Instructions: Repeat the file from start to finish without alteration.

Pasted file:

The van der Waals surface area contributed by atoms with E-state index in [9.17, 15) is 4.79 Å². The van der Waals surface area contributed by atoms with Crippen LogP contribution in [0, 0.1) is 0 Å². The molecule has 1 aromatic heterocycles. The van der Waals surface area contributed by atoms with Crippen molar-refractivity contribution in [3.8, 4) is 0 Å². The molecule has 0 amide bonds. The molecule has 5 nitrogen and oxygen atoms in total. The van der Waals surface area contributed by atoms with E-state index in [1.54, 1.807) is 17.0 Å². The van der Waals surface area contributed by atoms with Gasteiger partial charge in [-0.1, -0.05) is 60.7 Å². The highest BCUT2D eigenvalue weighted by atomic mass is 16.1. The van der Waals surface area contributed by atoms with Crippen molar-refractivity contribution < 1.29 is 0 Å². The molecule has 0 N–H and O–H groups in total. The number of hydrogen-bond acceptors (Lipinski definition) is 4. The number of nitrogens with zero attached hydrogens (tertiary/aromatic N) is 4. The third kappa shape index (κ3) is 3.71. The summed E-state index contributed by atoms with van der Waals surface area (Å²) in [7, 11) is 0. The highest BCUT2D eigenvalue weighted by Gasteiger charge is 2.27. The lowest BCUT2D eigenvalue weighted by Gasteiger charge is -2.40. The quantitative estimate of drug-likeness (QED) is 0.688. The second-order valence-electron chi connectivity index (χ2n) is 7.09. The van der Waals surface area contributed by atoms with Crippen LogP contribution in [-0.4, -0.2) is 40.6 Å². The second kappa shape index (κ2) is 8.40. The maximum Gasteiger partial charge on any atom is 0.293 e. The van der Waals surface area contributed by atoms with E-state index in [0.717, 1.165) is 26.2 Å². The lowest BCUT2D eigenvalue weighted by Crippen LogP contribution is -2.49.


The van der Waals surface area contributed by atoms with E-state index in [9.17, 15) is 4.79 Å². The van der Waals surface area contributed by atoms with Crippen LogP contribution in [0, 0.1) is 0 Å². The molecule has 1 aromatic heterocycles. The van der Waals surface area contributed by atoms with Crippen molar-refractivity contribution in [3.8, 4) is 0 Å². The molecule has 0 amide bonds. The molecule has 5 nitrogen and oxygen atoms in total. The van der Waals surface area contributed by atoms with E-state index in [1.54, 1.807) is 17.0 Å². The van der Waals surface area contributed by atoms with Gasteiger partial charge in [-0.1, -0.05) is 60.7 Å². The highest BCUT2D eigenvalue weighted by atomic mass is 16.1. The van der Waals surface area contributed by atoms with Crippen molar-refractivity contribution < 1.29 is 0 Å². The molecule has 0 N–H and O–H groups in total. The number of hydrogen-bond acceptors (Lipinski definition) is 4. The number of nitrogens with zero attached hydrogens (tertiary/aromatic N) is 4. The third kappa shape index (κ3) is 3.71. The summed E-state index contributed by atoms with van der Waals surface area (Å²) in [7, 11) is 0. The highest BCUT2D eigenvalue weighted by Gasteiger charge is 2.27. The lowest BCUT2D eigenvalue weighted by Gasteiger charge is -2.40. The quantitative estimate of drug-likeness (QED) is 0.688. The second-order valence-electron chi connectivity index (χ2n) is 7.09. The van der Waals surface area contributed by atoms with Crippen LogP contribution in [-0.4, -0.2) is 40.6 Å². The second kappa shape index (κ2) is 8.40. The maximum Gasteiger partial charge on any atom is 0.293 e. The van der Waals surface area contributed by atoms with E-state index in [0.717, 1.165) is 26.2 Å². The lowest BCUT2D eigenvalue weighted by Crippen LogP contribution is -2.49.